If the so-called Bilbao Effect has not been totally discredited by now, the looming demise of the American Folk Art Museum in New York City will pound the final nail in its coffin. The Bilbao Effect (named after a Frank Gehry designed museum in Bilbao, Spain) posits that signature architecture will drive museum attendance. It may have worked in Bilbao (although many other factors were at work as well), but it hasn't worked any place else. (I would be delighted to be corrected on this!)
The most recent example of the failure of the Bilbao Effect is the American Folk Art Museum in New York City which has defaulted on its construction bonds. The Museum expected to be able to repay some $30 million in loans based partly on attendance income generated in part by its shiny new building. The location couldn't have been better--next door to the Museum of Modern Art (MoMA) in the heart of Manhattan, but, sadly, the attendance never materialized and neither did the income.
We can't pin this one entirely on the architects, though, the fault really lies with whoever made the decision to borrow essentially the entire construction cost of the building. If it didn't have to pay $1.5 million/year in debt service on its construction loans, the museum could have created all kinds of exhibitions and programs that would have generated revenue, and, even more importantly, engaged a broader community with the museum on an ongoing basis. The museum made a splash when it opened. I went to the city to see it, but I haven't been back since. It appears no one else has either. Collections, exhibits and programs are a museum's lifeblood. They are what inspire visitors and donors, not architecture.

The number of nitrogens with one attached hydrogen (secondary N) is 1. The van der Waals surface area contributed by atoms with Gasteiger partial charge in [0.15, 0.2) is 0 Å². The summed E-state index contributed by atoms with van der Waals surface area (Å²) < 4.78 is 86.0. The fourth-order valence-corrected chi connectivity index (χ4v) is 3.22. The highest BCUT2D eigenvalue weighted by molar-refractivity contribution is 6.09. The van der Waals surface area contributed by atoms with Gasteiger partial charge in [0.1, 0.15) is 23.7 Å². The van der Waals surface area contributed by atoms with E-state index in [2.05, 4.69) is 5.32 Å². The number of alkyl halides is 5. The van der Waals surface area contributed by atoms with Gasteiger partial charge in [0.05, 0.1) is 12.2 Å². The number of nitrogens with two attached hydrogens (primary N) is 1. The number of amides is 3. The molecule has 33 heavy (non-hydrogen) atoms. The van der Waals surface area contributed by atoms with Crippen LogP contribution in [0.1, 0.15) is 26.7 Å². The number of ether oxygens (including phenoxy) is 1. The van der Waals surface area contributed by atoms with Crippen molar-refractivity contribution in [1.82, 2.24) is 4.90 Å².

Borrowing money to build or sustain any museum is a risky proposition. Betting that signature architecture will pay the loans off is even riskier. Fundraising ability is a crucial measure of a museum project's likelihood of success. If the museum can't convince people to donate money to fund the latest great idea (construction or otherwise), that great idea might not be all it is cracked up to be. The loss of the Folk Art Museum is one more testament to that truth.